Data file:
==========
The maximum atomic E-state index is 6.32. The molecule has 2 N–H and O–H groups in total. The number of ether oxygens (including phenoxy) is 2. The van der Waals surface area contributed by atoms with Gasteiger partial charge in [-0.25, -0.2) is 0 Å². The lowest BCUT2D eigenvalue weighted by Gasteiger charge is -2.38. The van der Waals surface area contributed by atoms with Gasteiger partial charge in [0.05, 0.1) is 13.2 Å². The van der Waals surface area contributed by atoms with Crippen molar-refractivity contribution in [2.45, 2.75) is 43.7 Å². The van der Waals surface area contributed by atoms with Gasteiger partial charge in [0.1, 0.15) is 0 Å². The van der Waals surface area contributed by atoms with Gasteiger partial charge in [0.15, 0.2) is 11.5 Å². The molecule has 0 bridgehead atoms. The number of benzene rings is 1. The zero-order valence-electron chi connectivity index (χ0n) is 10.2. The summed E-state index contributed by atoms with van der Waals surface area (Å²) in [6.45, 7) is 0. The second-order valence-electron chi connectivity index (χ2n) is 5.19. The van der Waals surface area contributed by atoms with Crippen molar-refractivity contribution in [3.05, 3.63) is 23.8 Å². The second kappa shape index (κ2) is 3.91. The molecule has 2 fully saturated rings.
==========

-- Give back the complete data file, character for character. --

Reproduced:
The maximum atomic E-state index is 6.32. The molecule has 2 N–H and O–H groups in total. The number of ether oxygens (including phenoxy) is 2. The van der Waals surface area contributed by atoms with Gasteiger partial charge in [-0.25, -0.2) is 0 Å². The lowest BCUT2D eigenvalue weighted by Gasteiger charge is -2.38. The van der Waals surface area contributed by atoms with Gasteiger partial charge in [0.05, 0.1) is 13.2 Å². The van der Waals surface area contributed by atoms with Crippen molar-refractivity contribution in [2.45, 2.75) is 43.7 Å². The van der Waals surface area contributed by atoms with Gasteiger partial charge in [0.1, 0.15) is 0 Å². The van der Waals surface area contributed by atoms with Gasteiger partial charge in [0.15, 0.2) is 11.5 Å². The molecule has 0 bridgehead atoms. The number of benzene rings is 1. The zero-order valence-electron chi connectivity index (χ0n) is 10.2. The summed E-state index contributed by atoms with van der Waals surface area (Å²) in [6.45, 7) is 0. The second-order valence-electron chi connectivity index (χ2n) is 5.19. The van der Waals surface area contributed by atoms with Crippen molar-refractivity contribution in [3.05, 3.63) is 23.8 Å². The second kappa shape index (κ2) is 3.91. The molecule has 2 fully saturated rings.